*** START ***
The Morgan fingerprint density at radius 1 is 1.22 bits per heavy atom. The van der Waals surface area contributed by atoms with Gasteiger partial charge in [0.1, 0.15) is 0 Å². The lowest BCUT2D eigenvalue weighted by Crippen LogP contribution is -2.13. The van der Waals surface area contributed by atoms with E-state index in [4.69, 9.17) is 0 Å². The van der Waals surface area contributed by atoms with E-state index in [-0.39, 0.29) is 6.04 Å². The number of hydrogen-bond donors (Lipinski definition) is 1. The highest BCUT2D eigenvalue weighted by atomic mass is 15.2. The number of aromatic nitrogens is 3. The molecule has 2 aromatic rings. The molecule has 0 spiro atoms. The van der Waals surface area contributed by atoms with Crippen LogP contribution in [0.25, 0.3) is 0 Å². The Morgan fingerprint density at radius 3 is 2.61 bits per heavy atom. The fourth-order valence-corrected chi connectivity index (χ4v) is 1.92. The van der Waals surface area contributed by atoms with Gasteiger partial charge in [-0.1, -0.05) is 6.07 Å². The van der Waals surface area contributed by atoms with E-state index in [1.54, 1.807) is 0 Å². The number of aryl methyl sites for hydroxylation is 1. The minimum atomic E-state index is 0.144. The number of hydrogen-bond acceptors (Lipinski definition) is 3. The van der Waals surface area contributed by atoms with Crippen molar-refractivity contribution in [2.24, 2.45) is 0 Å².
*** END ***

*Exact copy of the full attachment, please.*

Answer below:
The Morgan fingerprint density at radius 1 is 1.22 bits per heavy atom. The van der Waals surface area contributed by atoms with Gasteiger partial charge in [0.1, 0.15) is 0 Å². The lowest BCUT2D eigenvalue weighted by Crippen LogP contribution is -2.13. The van der Waals surface area contributed by atoms with E-state index in [4.69, 9.17) is 0 Å². The van der Waals surface area contributed by atoms with E-state index in [-0.39, 0.29) is 6.04 Å². The number of hydrogen-bond donors (Lipinski definition) is 1. The highest BCUT2D eigenvalue weighted by atomic mass is 15.2. The number of aromatic nitrogens is 3. The molecule has 2 aromatic rings. The molecule has 0 spiro atoms. The van der Waals surface area contributed by atoms with Crippen LogP contribution in [0.25, 0.3) is 0 Å². The Morgan fingerprint density at radius 3 is 2.61 bits per heavy atom. The fourth-order valence-corrected chi connectivity index (χ4v) is 1.92. The van der Waals surface area contributed by atoms with Gasteiger partial charge in [-0.1, -0.05) is 6.07 Å². The van der Waals surface area contributed by atoms with E-state index in [1.54, 1.807) is 0 Å². The number of aryl methyl sites for hydroxylation is 1. The minimum atomic E-state index is 0.144. The number of hydrogen-bond acceptors (Lipinski definition) is 3. The van der Waals surface area contributed by atoms with Crippen molar-refractivity contribution in [2.24, 2.45) is 0 Å².